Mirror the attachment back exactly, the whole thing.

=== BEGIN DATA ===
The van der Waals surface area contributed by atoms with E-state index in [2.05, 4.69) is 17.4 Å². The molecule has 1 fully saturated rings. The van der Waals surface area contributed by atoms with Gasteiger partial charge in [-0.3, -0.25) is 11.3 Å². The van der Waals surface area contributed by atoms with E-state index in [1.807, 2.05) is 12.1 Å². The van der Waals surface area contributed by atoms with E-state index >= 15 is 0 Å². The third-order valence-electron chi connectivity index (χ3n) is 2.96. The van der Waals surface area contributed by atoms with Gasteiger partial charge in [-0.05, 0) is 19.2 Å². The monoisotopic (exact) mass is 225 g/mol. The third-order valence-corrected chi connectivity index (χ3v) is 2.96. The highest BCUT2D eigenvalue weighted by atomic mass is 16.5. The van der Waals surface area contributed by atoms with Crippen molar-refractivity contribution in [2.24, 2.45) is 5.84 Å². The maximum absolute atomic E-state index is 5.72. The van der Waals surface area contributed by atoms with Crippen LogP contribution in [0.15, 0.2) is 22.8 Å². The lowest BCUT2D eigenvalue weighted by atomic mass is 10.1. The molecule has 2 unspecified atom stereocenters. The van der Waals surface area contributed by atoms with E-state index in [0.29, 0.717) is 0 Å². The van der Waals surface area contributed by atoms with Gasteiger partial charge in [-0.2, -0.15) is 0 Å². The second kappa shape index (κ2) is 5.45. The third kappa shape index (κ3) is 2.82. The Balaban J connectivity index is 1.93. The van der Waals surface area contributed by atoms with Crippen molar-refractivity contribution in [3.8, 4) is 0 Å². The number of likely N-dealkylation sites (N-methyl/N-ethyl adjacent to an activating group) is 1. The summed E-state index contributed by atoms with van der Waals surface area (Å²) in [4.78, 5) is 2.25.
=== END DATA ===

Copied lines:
The van der Waals surface area contributed by atoms with E-state index in [2.05, 4.69) is 17.4 Å². The molecule has 1 fully saturated rings. The van der Waals surface area contributed by atoms with Gasteiger partial charge in [-0.3, -0.25) is 11.3 Å². The van der Waals surface area contributed by atoms with E-state index in [1.807, 2.05) is 12.1 Å². The van der Waals surface area contributed by atoms with E-state index >= 15 is 0 Å². The third-order valence-electron chi connectivity index (χ3n) is 2.96. The van der Waals surface area contributed by atoms with Gasteiger partial charge in [-0.05, 0) is 19.2 Å². The monoisotopic (exact) mass is 225 g/mol. The third-order valence-corrected chi connectivity index (χ3v) is 2.96. The highest BCUT2D eigenvalue weighted by atomic mass is 16.5. The van der Waals surface area contributed by atoms with Crippen molar-refractivity contribution in [2.24, 2.45) is 5.84 Å². The maximum absolute atomic E-state index is 5.72. The van der Waals surface area contributed by atoms with Crippen LogP contribution in [0.15, 0.2) is 22.8 Å². The lowest BCUT2D eigenvalue weighted by atomic mass is 10.1. The molecule has 2 unspecified atom stereocenters. The van der Waals surface area contributed by atoms with E-state index in [0.29, 0.717) is 0 Å². The van der Waals surface area contributed by atoms with Gasteiger partial charge in [-0.2, -0.15) is 0 Å². The second kappa shape index (κ2) is 5.45. The third kappa shape index (κ3) is 2.82. The Balaban J connectivity index is 1.93. The van der Waals surface area contributed by atoms with Crippen molar-refractivity contribution in [3.8, 4) is 0 Å². The number of likely N-dealkylation sites (N-methyl/N-ethyl adjacent to an activating group) is 1. The summed E-state index contributed by atoms with van der Waals surface area (Å²) in [4.78, 5) is 2.25.